Opposition raises national interest questions


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26-10-2010 08:02 AM


ABC Canberra 666

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ABC Canberra 666


26-10-2010 08:02 AM



26-10-2010 08:38 AM

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2010-10-26 08:02:55

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CURTIS, Lyndal


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Opposition raises national interest questions -

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The shadow treasurer Joe Hockey says he's willing to try to get legislation through the Parliament
to implement his proposed banking reforms. The shadow treasurer also says there are 'national
interest' questions and concerns about the proposed takeover of the Australian Stock Exchange by
the Singapore exchange.

TONY EASTLEY: The shadow treasurer, Joe Hockey, has dismissed as insignificant the Prime Minister's
attack, saying it's like being slapped around the head with a terry towelling hat.

He's also stated that he's willing to try to get legislation through the Parliament to put in place
his proposed banking reforms.

The shadow treasurer has also questioned the proposed takeover of the Australian Stock Exchange by
the Singapore Exchange.

Mr Hockey is speaking here to chief political correspondent, Lyndal Curtis.

LYNDAL CURTIS: Joe Hockey, welcome to AM.

JOE HOCKEY: Good to be here.

LYNDAL CURTIS: First of all, to the Stock Exchange. Do you have any qualms about the Australian
Stock Exchange being taken over by its Singaporean counterpart?

JOE HOCKEY: Well, look, the Coalition has only preliminary information. We're... we've been offered,
very generously, by the ASX, a full briefing, and we'll see that later in the week.

But, this is a matter of Wayne Swan. And Wayne Swan needs to explain to the Australian people how
it is in our national interest to have the Australian Stock Exchange purchased entirely by the
Singapore Stock Exchange.

LYNDAL CURTIS: Do you think it's in the national interest? Do you think there are any national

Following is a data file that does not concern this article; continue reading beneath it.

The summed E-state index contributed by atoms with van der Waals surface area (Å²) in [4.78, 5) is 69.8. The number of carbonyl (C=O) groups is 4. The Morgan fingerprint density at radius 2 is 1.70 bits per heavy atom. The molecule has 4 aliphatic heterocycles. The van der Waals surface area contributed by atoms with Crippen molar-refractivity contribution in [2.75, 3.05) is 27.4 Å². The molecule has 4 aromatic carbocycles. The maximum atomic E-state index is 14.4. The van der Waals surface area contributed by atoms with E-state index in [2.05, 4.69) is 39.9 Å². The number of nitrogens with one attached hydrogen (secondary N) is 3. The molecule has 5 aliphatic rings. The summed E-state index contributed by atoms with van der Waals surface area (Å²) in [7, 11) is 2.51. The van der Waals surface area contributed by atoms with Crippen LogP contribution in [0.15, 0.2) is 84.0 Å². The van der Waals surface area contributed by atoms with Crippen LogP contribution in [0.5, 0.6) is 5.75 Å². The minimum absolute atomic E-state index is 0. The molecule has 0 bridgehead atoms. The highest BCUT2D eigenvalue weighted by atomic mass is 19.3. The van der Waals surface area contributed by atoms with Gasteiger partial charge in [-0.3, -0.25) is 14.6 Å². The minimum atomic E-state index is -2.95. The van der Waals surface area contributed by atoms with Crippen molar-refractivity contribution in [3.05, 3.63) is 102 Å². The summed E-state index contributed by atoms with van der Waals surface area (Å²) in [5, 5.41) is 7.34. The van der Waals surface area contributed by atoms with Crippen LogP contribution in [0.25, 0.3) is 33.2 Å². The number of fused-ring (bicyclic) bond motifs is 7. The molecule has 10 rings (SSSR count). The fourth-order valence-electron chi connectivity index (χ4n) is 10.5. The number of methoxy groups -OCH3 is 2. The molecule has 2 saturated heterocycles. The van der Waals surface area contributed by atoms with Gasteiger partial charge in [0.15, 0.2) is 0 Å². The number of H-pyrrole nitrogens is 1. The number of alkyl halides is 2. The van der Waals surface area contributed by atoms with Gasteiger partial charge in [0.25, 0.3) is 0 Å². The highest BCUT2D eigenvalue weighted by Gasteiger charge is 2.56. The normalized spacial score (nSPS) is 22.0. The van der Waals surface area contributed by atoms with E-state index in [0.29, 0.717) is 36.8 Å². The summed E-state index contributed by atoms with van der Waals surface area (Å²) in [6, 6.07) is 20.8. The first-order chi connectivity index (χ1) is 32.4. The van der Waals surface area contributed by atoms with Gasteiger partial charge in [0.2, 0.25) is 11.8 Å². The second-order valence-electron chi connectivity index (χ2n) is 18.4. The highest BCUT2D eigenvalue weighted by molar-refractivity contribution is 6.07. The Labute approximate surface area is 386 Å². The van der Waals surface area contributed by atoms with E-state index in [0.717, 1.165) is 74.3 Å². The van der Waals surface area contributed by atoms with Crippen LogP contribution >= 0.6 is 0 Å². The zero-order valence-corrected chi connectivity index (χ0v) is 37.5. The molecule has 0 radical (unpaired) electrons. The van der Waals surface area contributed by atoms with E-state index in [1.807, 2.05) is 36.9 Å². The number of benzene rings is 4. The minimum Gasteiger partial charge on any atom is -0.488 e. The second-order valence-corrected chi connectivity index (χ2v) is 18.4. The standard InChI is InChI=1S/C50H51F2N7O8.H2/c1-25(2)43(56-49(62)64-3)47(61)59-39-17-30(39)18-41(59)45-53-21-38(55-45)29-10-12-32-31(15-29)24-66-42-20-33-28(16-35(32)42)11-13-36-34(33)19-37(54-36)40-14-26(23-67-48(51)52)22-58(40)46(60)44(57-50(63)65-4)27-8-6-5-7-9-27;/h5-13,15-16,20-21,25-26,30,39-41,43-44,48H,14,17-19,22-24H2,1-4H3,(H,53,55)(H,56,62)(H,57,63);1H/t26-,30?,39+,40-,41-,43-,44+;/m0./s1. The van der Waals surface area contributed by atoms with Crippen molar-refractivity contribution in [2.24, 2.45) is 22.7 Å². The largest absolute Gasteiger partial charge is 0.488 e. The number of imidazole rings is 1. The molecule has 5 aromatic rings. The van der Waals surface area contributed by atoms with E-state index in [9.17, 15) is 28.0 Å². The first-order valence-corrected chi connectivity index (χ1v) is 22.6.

interest questions involved in a stock exchange being majority-owned?

JOE HOCKEY: Oh, well, there are. Of course there are, Lyndal. Look, I was the minister for
financial services that gave the Stock Exchange the opportunity to become a listed company, and it
was instrumental in assisting us to promote Australia as a regional financial centre, and that was
in competition with Singapore.

So, in a sense, it is of great concern - unless it can be proven otherwise - that our major
regional competitor is buying out our own stock exchange.

LYNDAL CURTIS: Doesn't it give the Stock Exchange, though, another way into Asia?

JOE HOCKEY: Well, that's true, too. And obviously the memorandum of understanding and previous
agreements they've had in the region have not worked, if this is so necessary, but that's part of
the process that we'll go through.

This is obviously going to have foreign investment implications, and will go to FIRB (Foreign
Investment Review Board), but, ultimately, Wayne Swan needs to explain to us how this is in our
national interest; how this is good for Australia.

LYNDAL CURTIS: So it's up to him to convince you, rather than the Stock Exchange or the Singaporean
Stock Exchange?

JOE HOCKEY: Well, the Stock Exchange itself would be acting in the best interests of its
shareholders, and I can understand that, but it's up to the Treasurer of Australia to act in the
best interests of our nation.

LYNDAL CURTIS: Do you think ordinary people who may not know the intricacies of the deal, or what
it means, would be worried about the prospect of something like the Stock Exchange being